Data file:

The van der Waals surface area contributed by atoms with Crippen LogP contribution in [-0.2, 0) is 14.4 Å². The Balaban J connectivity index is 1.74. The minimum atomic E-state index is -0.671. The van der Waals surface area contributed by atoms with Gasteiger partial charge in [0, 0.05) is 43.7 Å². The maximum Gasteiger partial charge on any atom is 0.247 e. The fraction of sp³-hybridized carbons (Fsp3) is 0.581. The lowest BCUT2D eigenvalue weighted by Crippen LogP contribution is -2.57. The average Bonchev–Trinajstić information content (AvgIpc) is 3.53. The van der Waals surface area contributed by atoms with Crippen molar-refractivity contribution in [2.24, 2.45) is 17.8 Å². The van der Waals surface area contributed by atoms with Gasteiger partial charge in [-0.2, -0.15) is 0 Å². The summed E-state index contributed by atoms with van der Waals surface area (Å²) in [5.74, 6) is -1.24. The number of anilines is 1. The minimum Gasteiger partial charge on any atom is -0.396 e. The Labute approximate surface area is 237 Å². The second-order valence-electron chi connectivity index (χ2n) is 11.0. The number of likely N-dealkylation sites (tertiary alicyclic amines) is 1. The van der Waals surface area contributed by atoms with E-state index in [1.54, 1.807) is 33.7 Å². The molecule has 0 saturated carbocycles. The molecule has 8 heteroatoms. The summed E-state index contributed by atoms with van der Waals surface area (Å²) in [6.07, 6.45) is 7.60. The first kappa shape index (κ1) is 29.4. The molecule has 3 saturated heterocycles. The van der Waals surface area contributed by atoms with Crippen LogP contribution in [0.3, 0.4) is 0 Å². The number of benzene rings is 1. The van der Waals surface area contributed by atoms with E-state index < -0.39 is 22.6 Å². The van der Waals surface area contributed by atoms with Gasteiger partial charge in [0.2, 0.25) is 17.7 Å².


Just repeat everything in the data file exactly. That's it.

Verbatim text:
The van der Waals surface area contributed by atoms with Crippen LogP contribution in [-0.2, 0) is 14.4 Å². The Balaban J connectivity index is 1.74. The minimum atomic E-state index is -0.671. The van der Waals surface area contributed by atoms with Gasteiger partial charge in [0, 0.05) is 43.7 Å². The maximum Gasteiger partial charge on any atom is 0.247 e. The fraction of sp³-hybridized carbons (Fsp3) is 0.581. The lowest BCUT2D eigenvalue weighted by Crippen LogP contribution is -2.57. The average Bonchev–Trinajstić information content (AvgIpc) is 3.53. The van der Waals surface area contributed by atoms with Crippen molar-refractivity contribution in [2.24, 2.45) is 17.8 Å². The van der Waals surface area contributed by atoms with Gasteiger partial charge in [-0.2, -0.15) is 0 Å². The summed E-state index contributed by atoms with van der Waals surface area (Å²) in [5.74, 6) is -1.24. The number of anilines is 1. The minimum Gasteiger partial charge on any atom is -0.396 e. The Labute approximate surface area is 237 Å². The second-order valence-electron chi connectivity index (χ2n) is 11.0. The number of likely N-dealkylation sites (tertiary alicyclic amines) is 1. The van der Waals surface area contributed by atoms with E-state index in [1.54, 1.807) is 33.7 Å². The molecule has 0 saturated carbocycles. The molecule has 8 heteroatoms. The summed E-state index contributed by atoms with van der Waals surface area (Å²) in [6.07, 6.45) is 7.60. The first kappa shape index (κ1) is 29.4. The molecule has 3 saturated heterocycles. The van der Waals surface area contributed by atoms with Crippen LogP contribution in [0.3, 0.4) is 0 Å². The number of benzene rings is 1. The van der Waals surface area contributed by atoms with E-state index < -0.39 is 22.6 Å². The van der Waals surface area contributed by atoms with Gasteiger partial charge in [0.2, 0.25) is 17.7 Å².